carrying too-heavy backpack can harm students many local teens may pick up lasting posture problems.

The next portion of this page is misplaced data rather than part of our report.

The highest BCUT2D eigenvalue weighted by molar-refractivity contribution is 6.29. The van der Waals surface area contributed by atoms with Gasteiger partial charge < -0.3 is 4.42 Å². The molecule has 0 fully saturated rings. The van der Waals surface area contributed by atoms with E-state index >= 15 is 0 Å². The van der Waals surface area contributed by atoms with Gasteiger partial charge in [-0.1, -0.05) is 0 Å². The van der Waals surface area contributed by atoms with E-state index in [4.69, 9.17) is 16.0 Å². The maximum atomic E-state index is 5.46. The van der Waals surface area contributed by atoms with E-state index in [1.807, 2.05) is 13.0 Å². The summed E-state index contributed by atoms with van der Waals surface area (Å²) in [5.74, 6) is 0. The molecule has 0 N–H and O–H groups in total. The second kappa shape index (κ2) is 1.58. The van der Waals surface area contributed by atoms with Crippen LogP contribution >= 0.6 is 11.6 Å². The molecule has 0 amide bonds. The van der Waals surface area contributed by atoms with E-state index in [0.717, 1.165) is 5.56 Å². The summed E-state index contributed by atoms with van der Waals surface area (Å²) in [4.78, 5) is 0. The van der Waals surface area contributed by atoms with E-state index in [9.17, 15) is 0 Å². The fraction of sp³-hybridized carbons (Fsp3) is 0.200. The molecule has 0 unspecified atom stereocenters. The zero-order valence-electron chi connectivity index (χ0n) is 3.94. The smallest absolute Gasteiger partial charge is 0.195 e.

Signature: Valencia, writer of Amy Reicin staff-Among teen- Luggage with wheels The fashion pack is a bit uncool, so Mallory strouser drags her heavy backpack around Valencia High School for a chiropractic adjustment once or twice a month. According to a recent study on the impact of children and heavy schoolbags on their back and posture, she is not the only one with recurrent back pain. Many students seem to resist the doctor\'s advice on special backpacks or rolling bags like those used by flight attendants. \"I want to say that nearly 80% of teenagers \"The teenagers I see have a pose problem and I will attribute it directly to the heavy backpack,\" said John de Lemos, Newhall chiropractor. \"Because we are talking about your future and saving your body, you have to save your back. But by contrast, it\'s cool and hard at that age. Researchers at Simmons College in Massachusetts recently conducted a study of 345 children and found that 55% of them carry backpack keyboards, exceeding the limit recommended by the American Society of Plastic Surgeons: 15% of the weight The news is not surprising to 10 people. year- Old Brittney Ferguson Grade students who use rolling packages at Holmes primary school. \"I used this because I used to wear that (backpacks) \"I have too many books,\" she said . \" \"I complained to my parents that my back was hurt. Brittnie said she was more satisfied with her rolling bag and added that she didn\'t care if it was not cool to use the wheel in her senior year. Her father said they would cross the bridge in a while. \"As her grades start to rise, it seems that there are more books to take home. \"She is always hunchback,\" James Ferguson said . \". But let her decide. Now all her friends are using this, so it\'s also about fashion. De Lemos agreed with the researchers to encourage children and adolescents to use rolling packages and to support some school boards to provide students with a set of books for home use and a copy Curriculum for students to share. Strouser, a high school student at Valencia, said she had Many of her classes have lesson books, but since she doesn\'t have enough time to stop between classes, she still has to sell her Spanish textbooks around every day. \"I think it\'s just part of being a kid, but my shoulder gets hurt and it feels like my back is pulled down,\" said strouser . \". Her doctor suggested you wear a backpack and prefer a rolling bag, she said. \"I feel like I brought a uitcase with me. No thanks. While carrying school books is necessary, the children and parents should look at the contents of the bag every day and make sure everything is essential, says drummers. \"You have to reduce the load. He said: \"weigh the children and weigh the backpacks . \" \"Anything that weighs more than 15% of your child is (creating) Risk of back pain and postureproblems. \'\' CAPTION(S) Photo: (2)1)Eighth- A 13-year-old Sallye Bergland grade student pulls her wheel bag Researchers recommend avoiding back injuries Arroyo Seco Juno high school in Saugus Special report by Sean Dell/Daily News (2)Fourth- First year student Nathan Metcalfe carries a heavy backpack at Mountain View School. The researchers recommend that children weigh no more than 15%. David R.